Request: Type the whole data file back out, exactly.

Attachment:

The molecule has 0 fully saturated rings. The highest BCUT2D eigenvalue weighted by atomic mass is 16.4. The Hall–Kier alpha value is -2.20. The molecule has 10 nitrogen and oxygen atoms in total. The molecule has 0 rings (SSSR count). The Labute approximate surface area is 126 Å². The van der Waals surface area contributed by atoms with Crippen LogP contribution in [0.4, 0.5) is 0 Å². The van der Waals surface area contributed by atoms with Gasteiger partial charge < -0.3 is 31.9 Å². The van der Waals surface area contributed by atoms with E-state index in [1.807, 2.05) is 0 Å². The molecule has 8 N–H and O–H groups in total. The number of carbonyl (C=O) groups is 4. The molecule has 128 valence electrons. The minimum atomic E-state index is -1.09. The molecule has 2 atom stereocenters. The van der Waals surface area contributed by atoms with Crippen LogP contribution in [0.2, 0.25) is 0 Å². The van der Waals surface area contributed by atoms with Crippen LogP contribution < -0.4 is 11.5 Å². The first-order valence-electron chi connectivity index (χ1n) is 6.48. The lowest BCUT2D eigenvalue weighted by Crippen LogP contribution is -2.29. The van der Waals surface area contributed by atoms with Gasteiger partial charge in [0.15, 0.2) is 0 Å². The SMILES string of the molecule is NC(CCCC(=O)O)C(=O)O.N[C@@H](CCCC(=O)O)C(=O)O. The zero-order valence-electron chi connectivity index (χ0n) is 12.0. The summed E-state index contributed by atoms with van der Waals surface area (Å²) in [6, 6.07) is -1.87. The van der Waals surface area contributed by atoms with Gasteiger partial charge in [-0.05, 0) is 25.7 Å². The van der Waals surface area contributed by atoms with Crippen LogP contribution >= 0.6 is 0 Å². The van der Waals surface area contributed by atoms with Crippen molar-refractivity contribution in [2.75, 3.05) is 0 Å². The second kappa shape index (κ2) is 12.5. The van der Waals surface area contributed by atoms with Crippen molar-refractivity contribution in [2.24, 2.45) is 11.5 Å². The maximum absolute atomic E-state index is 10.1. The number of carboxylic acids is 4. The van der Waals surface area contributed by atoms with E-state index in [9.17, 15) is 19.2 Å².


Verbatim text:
The molecule has 0 fully saturated rings. The highest BCUT2D eigenvalue weighted by atomic mass is 16.4. The Hall–Kier alpha value is -2.20. The molecule has 10 nitrogen and oxygen atoms in total. The molecule has 0 rings (SSSR count). The Labute approximate surface area is 126 Å². The van der Waals surface area contributed by atoms with Crippen LogP contribution in [0.4, 0.5) is 0 Å². The van der Waals surface area contributed by atoms with Gasteiger partial charge < -0.3 is 31.9 Å². The van der Waals surface area contributed by atoms with E-state index in [1.807, 2.05) is 0 Å². The molecule has 8 N–H and O–H groups in total. The number of carbonyl (C=O) groups is 4. The molecule has 128 valence electrons. The minimum atomic E-state index is -1.09. The molecule has 2 atom stereocenters. The van der Waals surface area contributed by atoms with Crippen LogP contribution in [0.2, 0.25) is 0 Å². The van der Waals surface area contributed by atoms with Crippen LogP contribution < -0.4 is 11.5 Å². The first-order valence-electron chi connectivity index (χ1n) is 6.48. The lowest BCUT2D eigenvalue weighted by Crippen LogP contribution is -2.29. The van der Waals surface area contributed by atoms with Gasteiger partial charge in [0.15, 0.2) is 0 Å². The SMILES string of the molecule is NC(CCCC(=O)O)C(=O)O.N[C@@H](CCCC(=O)O)C(=O)O. The zero-order valence-electron chi connectivity index (χ0n) is 12.0. The summed E-state index contributed by atoms with van der Waals surface area (Å²) in [6, 6.07) is -1.87. The van der Waals surface area contributed by atoms with Gasteiger partial charge in [-0.05, 0) is 25.7 Å². The van der Waals surface area contributed by atoms with Crippen LogP contribution >= 0.6 is 0 Å². The van der Waals surface area contributed by atoms with Crippen molar-refractivity contribution in [2.75, 3.05) is 0 Å². The second kappa shape index (κ2) is 12.5. The van der Waals surface area contributed by atoms with Crippen molar-refractivity contribution in [2.24, 2.45) is 11.5 Å². The maximum absolute atomic E-state index is 10.1. The number of carboxylic acids is 4. The van der Waals surface area contributed by atoms with E-state index in [9.17, 15) is 19.2 Å².